While eukaryotes and prokaryotes are obviously dissimilar, a parallel can be drawn between the development of bacterial biofilm and the development of complex multicellular organisms2. The cues that dictate the cascade of signaling that governs multicellular development have long been thought to be of chemical origin but recent studies have brought to light the importance of the mechanical interactions between eukaryotic cells in the differentiation process14,15,16. With the knowledge accumulated in the dynamics of eukaryotic cell aggregates in mind, we will explore here the internal dynamics of bacterial microcolonies.

In many bacterial species, the events leading to microcolonies are highly regulated with ultimately many different interactions governing the adhesion of bacterial cells to the substrate and between bacterial cells17,18,19. Often biofilms are held together by an extracellular matrix composed of DNA, excreted polysaccharides and various bacterial appendages20,21. In contrast, the formation of microcolonies of Neisseria gonorrhoeae (Ng) is solely relying on the interactions mediated by a ubiquitous appendage, the Type IV pilus (Tfp)22,23. Mutants lacking Tfp are not able to form microcolonies24. The unique reliance on Tfp makes Ng an ideal model system to fully understand the dynamics of formation of bacterial microcolonies. In this study, we look experimentally at the dynamics of formation of Ng microcolonies and highlight the crucial role of the mechanical forces generated by retractile Tfp in this process. Our central result is the discovery of emerging heterogeneous behavior within bacterial microcolonies within the first hours of formation. We observe a sharp gradient of bacterial motility from mobile surface layer towards nearly immobile bulk of the microcolony. These results are corroborated by experiments with bacteria incapable of Tfp retraction and comparison with the predictions of the in silico model we recently developed25. Ultimately, we see that heterogeneous gene expression follows the heterogeneous motile behavior.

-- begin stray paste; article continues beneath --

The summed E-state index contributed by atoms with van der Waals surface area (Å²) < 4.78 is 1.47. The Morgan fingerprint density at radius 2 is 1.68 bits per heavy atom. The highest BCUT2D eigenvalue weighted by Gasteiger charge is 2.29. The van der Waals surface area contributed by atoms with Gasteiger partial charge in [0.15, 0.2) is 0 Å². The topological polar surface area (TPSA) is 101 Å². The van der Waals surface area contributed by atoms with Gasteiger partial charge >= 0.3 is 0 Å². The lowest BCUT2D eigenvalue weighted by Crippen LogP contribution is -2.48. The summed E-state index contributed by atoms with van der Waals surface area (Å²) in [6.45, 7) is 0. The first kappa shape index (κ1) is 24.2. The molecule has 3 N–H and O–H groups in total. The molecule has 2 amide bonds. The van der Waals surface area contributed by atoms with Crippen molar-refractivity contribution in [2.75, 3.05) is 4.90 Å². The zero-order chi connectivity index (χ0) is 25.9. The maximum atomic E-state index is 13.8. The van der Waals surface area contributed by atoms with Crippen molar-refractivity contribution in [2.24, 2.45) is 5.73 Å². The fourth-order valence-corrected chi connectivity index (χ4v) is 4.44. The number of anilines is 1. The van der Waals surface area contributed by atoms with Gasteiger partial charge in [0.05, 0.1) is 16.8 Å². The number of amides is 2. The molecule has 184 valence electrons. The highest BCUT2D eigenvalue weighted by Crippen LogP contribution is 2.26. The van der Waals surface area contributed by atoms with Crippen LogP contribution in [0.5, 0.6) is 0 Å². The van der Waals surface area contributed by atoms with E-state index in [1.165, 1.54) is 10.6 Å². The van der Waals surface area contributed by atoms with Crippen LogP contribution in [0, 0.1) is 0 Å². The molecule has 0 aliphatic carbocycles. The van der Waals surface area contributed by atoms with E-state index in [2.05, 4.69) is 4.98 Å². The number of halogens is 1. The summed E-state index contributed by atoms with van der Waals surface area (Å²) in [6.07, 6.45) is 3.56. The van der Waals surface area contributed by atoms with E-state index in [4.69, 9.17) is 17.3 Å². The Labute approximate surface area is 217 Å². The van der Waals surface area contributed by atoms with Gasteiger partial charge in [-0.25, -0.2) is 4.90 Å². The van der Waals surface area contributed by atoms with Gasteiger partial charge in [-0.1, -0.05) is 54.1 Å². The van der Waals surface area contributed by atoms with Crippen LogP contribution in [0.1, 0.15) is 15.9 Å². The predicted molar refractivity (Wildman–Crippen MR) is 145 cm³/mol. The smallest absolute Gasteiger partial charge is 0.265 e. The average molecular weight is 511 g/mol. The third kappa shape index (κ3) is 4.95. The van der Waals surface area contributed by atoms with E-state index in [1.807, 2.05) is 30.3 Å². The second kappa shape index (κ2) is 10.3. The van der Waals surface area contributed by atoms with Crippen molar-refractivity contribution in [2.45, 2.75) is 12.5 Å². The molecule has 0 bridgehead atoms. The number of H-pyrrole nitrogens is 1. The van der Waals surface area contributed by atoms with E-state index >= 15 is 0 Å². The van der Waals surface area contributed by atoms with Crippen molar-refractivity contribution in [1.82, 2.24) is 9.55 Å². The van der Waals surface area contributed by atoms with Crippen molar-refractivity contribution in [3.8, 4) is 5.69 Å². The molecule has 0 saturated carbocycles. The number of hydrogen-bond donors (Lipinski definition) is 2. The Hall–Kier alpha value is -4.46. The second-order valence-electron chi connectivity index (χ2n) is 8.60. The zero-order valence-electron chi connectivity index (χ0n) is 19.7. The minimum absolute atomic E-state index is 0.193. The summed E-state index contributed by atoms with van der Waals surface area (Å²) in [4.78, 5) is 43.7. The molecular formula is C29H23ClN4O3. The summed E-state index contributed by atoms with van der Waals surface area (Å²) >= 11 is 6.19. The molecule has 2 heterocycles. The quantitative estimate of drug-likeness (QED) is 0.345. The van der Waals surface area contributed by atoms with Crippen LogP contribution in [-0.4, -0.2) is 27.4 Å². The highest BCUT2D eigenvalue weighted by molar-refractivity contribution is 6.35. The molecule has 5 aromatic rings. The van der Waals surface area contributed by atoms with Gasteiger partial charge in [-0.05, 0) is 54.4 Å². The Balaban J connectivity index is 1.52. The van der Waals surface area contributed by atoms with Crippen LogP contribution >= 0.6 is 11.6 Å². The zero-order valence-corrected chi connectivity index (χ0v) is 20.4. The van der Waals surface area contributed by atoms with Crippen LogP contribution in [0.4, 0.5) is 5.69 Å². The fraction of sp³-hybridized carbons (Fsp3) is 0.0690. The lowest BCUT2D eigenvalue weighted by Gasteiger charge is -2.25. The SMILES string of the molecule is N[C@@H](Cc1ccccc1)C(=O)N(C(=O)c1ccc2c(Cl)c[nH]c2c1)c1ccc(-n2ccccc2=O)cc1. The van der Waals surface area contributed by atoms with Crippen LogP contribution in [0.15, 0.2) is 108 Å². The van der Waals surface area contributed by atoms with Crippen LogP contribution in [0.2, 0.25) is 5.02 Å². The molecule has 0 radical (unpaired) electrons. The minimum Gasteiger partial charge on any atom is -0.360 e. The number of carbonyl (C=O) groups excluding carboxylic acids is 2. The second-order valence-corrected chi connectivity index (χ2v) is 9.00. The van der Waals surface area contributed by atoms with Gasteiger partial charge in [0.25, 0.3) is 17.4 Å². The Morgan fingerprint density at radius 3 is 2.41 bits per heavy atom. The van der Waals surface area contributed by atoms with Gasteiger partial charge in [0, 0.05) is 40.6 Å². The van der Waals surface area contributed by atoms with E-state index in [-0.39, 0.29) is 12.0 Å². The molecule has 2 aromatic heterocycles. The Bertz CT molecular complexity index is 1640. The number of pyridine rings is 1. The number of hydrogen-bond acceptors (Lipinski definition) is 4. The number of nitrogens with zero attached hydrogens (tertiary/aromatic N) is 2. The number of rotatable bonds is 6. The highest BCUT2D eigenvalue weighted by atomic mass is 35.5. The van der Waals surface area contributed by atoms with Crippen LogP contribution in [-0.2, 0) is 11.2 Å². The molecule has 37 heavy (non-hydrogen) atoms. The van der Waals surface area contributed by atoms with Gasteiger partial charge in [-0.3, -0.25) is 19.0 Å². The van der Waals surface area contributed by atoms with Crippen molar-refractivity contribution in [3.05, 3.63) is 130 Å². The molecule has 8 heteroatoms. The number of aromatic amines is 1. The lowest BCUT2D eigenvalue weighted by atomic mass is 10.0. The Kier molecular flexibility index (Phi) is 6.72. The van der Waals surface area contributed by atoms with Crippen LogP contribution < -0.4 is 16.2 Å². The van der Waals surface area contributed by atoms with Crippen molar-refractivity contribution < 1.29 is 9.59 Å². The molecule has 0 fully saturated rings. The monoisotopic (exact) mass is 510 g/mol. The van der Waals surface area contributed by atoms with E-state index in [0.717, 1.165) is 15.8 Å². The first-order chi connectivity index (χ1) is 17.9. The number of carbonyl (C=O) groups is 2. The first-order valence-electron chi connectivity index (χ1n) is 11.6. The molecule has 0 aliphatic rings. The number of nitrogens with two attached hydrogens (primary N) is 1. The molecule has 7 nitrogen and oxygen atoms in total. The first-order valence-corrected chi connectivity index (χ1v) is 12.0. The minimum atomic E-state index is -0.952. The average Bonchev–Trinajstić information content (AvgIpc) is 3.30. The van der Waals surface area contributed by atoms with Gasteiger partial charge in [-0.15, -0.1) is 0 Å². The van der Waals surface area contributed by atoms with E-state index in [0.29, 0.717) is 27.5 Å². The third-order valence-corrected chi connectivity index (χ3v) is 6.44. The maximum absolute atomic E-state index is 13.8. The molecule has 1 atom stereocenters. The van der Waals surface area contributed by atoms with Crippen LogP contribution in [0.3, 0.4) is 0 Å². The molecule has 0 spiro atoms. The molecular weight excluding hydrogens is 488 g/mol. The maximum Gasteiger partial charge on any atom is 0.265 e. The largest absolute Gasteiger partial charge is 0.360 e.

Results and Discussion

Ng microcolonies merge with dynamics consistent with a heterogeneous composition